In this historical moment, when attention spans are short and misinformation is rampant, we hope our show can provide a way for the public to access scholarship that they might otherwise not have the time to focus on. In this way, we see ourselves as intellectuals who are accountable to the broader public good. After all, the public—in the form of public education and government grants to private universities—has invested resources and capacities in us over our lifetimes as students and scholars. Thus, we see our work as accountable to serve the public interest. The podcast is one manifestation of this belief.
BETSY A. BEASLEY is a Member at the Institute for Advanced Study in Princeton, NJ. She specializes in urban history, transnational labor, and international business in the twentieth century. Her current book project, Service Capital: Houston and the Making of a Postcolonial Oil Economy, traces Houston-based oilfield services executives who promoted a new ideology of American internationalism that envisioned the U.S. not as a center of manufacturing and production but as a white-collar headquarters serving the world through its provision of expertise. She cohosts and produces Who Makes Cents: A History of Capitalism Podcast with David Stein.
DAVID P. STEIN is a Lecturer in the Departments of History and African American Studies at UCLA. He specializes in the interconnections between social movements, public policy, and political economy. His first book, Fearing Inflation, Inflating Fears: The Civil Rights Struggle for Full Employment and the Rise of the Carceral State, 1929–1986, will be published by the University of North Carolina Press. He co-hosts and produces Who Makes Cents: A History of Capitalism Podcast with Betsy Beasley.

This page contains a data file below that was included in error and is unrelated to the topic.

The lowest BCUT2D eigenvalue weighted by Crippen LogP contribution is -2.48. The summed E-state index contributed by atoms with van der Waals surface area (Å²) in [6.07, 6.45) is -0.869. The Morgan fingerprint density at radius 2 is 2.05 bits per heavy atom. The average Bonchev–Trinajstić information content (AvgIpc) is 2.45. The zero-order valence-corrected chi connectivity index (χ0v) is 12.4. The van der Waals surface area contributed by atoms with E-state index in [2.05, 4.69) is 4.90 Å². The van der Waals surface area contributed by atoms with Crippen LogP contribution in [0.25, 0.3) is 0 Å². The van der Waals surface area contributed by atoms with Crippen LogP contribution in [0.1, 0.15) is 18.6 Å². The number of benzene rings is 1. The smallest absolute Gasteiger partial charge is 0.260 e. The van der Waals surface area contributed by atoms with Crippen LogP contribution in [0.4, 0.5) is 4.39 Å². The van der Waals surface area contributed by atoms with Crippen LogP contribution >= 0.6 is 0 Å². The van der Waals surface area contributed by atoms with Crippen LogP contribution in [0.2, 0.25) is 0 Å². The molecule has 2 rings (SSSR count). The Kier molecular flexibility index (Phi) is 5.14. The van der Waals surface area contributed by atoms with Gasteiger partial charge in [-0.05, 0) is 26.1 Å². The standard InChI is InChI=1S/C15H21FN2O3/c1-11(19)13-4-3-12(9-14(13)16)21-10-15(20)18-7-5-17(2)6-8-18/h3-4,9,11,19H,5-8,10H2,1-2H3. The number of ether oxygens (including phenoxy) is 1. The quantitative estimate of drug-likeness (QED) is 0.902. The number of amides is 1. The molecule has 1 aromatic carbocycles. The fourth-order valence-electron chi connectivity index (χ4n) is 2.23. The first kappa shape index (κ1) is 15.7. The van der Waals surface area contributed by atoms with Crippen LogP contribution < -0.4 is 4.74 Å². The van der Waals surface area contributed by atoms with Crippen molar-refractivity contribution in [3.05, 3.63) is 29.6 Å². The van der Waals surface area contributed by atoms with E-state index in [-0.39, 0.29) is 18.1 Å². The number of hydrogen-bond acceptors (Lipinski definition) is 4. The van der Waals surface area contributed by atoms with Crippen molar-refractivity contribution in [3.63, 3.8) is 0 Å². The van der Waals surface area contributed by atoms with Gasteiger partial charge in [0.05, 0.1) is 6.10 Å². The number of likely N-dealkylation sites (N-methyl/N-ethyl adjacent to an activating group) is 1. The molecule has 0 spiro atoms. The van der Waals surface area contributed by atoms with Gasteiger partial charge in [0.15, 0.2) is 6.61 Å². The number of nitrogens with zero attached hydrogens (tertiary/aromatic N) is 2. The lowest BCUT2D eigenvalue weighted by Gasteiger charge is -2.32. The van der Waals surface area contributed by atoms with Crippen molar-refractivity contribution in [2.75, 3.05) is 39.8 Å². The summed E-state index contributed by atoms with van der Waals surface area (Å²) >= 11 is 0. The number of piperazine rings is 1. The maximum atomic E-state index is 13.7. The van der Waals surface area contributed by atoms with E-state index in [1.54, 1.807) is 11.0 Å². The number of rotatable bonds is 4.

Kevin Rose, “What’s Behind the Great Podcast Renaissance?” New York Magazine, Oct. 30, 2014.
 Jennifer Schuessler, “In History Departments, It’s Up With Capitalism.” The New York Times, April 6, 2013.
 “Interchange: The History of Capitalism,” Journal of American History, 101 Sept, 2014, 504.
 MARHO: The Radical Historians Organization, Visions of History, “David Montgomery” (1983), 178.